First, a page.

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New Zealand Takes Charge

New Zealand Takes Charge

This was the relation of Samoa to Germany at the time of the outbreak of the Great War when the New Zealand Expeditionary Forces landed in the month of August. 1914. The Samoan Chiefs took no part in the military operations between the New Zealand forces and the Germans in Samoa. They were especially advised by Dr. Schultz that the Samoans were to keep aloof, as the trouble did not concern them. A few weeks afterwards, when ex-King Malietoa offered to raise men to assist the New Zealand Forces in Samoa, the Military Administrator, Colonel Logan, gracefully declined the offer on the grounds that the Samoans were not required to participate in the quarrel between Great Britain and Germany. The Samoans remain an independent nation with a Protectorate over them exercised by one of the Great Powers, instead I of by the Three Powers under the Berlin Treaty. It has since been stated by persons on behalf of the Mandatory that the Samoans are a subdued people, having been conquered in war, and that their nationhood has been lost. This has caused great offence to the Samoans. and the idea of subjugation by the New Zealand Forces is strongly resented by them.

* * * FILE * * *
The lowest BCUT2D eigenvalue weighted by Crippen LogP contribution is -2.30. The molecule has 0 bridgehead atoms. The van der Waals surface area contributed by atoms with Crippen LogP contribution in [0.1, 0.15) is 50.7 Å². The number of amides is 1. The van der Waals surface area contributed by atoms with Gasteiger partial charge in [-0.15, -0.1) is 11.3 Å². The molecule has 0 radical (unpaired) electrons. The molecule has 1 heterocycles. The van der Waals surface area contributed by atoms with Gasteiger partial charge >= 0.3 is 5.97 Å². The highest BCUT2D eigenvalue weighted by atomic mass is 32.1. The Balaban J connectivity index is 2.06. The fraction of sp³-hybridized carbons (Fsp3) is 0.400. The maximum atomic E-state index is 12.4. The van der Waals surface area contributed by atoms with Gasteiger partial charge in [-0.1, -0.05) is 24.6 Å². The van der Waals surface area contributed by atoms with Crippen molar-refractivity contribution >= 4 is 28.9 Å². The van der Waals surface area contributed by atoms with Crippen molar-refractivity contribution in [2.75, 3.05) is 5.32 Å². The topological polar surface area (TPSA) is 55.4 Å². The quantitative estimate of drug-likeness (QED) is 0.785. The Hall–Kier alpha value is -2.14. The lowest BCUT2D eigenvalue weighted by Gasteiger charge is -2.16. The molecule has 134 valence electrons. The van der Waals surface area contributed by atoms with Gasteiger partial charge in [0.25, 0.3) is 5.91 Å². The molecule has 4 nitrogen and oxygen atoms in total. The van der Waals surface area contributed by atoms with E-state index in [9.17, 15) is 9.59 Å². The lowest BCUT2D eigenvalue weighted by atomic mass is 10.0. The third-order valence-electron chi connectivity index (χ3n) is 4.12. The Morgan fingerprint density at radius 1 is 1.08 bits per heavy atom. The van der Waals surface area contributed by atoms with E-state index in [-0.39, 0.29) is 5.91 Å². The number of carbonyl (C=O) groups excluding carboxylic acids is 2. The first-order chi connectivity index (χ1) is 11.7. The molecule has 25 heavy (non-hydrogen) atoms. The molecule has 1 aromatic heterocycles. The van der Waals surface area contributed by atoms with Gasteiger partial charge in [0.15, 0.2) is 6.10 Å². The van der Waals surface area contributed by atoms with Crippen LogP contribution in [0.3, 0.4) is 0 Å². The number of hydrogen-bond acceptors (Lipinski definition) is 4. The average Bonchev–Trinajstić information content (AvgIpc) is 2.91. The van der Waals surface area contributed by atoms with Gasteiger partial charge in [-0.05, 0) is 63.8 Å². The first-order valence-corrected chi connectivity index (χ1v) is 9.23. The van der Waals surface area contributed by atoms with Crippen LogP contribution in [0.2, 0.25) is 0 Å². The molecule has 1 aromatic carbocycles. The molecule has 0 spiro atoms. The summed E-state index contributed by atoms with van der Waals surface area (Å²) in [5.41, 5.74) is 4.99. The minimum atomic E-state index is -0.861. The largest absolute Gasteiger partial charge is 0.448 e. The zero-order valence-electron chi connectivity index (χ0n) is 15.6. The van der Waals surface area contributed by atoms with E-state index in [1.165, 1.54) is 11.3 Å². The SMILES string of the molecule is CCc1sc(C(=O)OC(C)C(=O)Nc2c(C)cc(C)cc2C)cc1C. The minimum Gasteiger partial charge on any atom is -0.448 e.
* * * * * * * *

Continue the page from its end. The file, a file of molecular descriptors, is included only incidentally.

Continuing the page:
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With the outbreak of the War in 1914 came the military occupation by the New Zealand Expeditionary Force, and the hoisting of the British flag, with Colonel Logan installed as military Administrator. During this phase there was not the slightest trouble with either the Europeans or Natives, who had been under the German flag for fourteen years. Many Samoan-born joined up for service with the Allies, and business proceeded as usual. It was most unfortunate that the celebration of the Armistice, in 1918, was immediately followed by a terrible epidemic of influenza, which devastated the population, and some 8000 Samoans perished. Although pneumonic influenza was raging in New Zealand, the New Zealand boat brought it from there without any warning. American Samoa, a few hours' steam away, remained free of the plague, and proffered medical assistance, which was so desperately needed by us. This offer was rejected by our authorities, and the awful visitation swept through Western Samoa unchecked.